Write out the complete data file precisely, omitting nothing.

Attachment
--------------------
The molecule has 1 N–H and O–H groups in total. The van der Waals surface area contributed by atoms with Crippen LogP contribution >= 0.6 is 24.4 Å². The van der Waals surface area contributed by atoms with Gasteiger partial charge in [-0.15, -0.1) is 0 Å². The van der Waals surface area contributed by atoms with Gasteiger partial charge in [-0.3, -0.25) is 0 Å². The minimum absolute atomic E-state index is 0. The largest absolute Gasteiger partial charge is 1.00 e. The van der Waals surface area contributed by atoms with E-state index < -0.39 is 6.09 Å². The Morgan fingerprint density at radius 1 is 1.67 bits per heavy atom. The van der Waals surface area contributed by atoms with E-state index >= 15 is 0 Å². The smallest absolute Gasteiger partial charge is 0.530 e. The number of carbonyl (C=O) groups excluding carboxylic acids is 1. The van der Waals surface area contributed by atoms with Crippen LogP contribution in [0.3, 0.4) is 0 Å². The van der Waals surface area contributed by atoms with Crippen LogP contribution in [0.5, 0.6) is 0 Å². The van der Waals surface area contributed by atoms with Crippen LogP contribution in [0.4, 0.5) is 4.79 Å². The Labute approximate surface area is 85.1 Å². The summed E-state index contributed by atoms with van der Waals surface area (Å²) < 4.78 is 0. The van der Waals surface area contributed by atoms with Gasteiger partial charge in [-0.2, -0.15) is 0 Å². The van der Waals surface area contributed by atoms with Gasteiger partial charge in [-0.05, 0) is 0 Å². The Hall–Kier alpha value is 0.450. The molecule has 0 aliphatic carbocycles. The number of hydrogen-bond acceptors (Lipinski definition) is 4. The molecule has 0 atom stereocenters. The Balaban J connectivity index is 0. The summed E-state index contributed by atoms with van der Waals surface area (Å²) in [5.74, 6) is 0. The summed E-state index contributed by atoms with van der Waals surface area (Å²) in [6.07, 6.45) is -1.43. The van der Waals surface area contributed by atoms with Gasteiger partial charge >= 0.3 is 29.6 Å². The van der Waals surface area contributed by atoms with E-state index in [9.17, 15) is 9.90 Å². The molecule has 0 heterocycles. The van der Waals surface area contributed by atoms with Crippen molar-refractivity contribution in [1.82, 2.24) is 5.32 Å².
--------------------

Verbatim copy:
The molecule has 1 N–H and O–H groups in total. The van der Waals surface area contributed by atoms with Crippen LogP contribution >= 0.6 is 24.4 Å². The van der Waals surface area contributed by atoms with Gasteiger partial charge in [-0.15, -0.1) is 0 Å². The van der Waals surface area contributed by atoms with Gasteiger partial charge in [-0.3, -0.25) is 0 Å². The minimum absolute atomic E-state index is 0. The largest absolute Gasteiger partial charge is 1.00 e. The van der Waals surface area contributed by atoms with E-state index < -0.39 is 6.09 Å². The Morgan fingerprint density at radius 1 is 1.67 bits per heavy atom. The van der Waals surface area contributed by atoms with E-state index >= 15 is 0 Å². The smallest absolute Gasteiger partial charge is 0.530 e. The number of carbonyl (C=O) groups excluding carboxylic acids is 1. The van der Waals surface area contributed by atoms with Crippen LogP contribution in [0.3, 0.4) is 0 Å². The van der Waals surface area contributed by atoms with Crippen LogP contribution in [0.5, 0.6) is 0 Å². The van der Waals surface area contributed by atoms with Crippen LogP contribution in [0.4, 0.5) is 4.79 Å². The Labute approximate surface area is 85.1 Å². The summed E-state index contributed by atoms with van der Waals surface area (Å²) < 4.78 is 0. The van der Waals surface area contributed by atoms with Gasteiger partial charge in [-0.2, -0.15) is 0 Å². The van der Waals surface area contributed by atoms with Gasteiger partial charge in [-0.05, 0) is 0 Å². The Hall–Kier alpha value is 0.450. The molecule has 0 aliphatic carbocycles. The number of hydrogen-bond acceptors (Lipinski definition) is 4. The molecule has 0 atom stereocenters. The Balaban J connectivity index is 0. The summed E-state index contributed by atoms with van der Waals surface area (Å²) in [5.74, 6) is 0. The summed E-state index contributed by atoms with van der Waals surface area (Å²) in [6.07, 6.45) is -1.43. The van der Waals surface area contributed by atoms with Gasteiger partial charge >= 0.3 is 29.6 Å². The van der Waals surface area contributed by atoms with E-state index in [9.17, 15) is 9.90 Å². The molecule has 0 heterocycles. The van der Waals surface area contributed by atoms with Crippen molar-refractivity contribution in [1.82, 2.24) is 5.32 Å².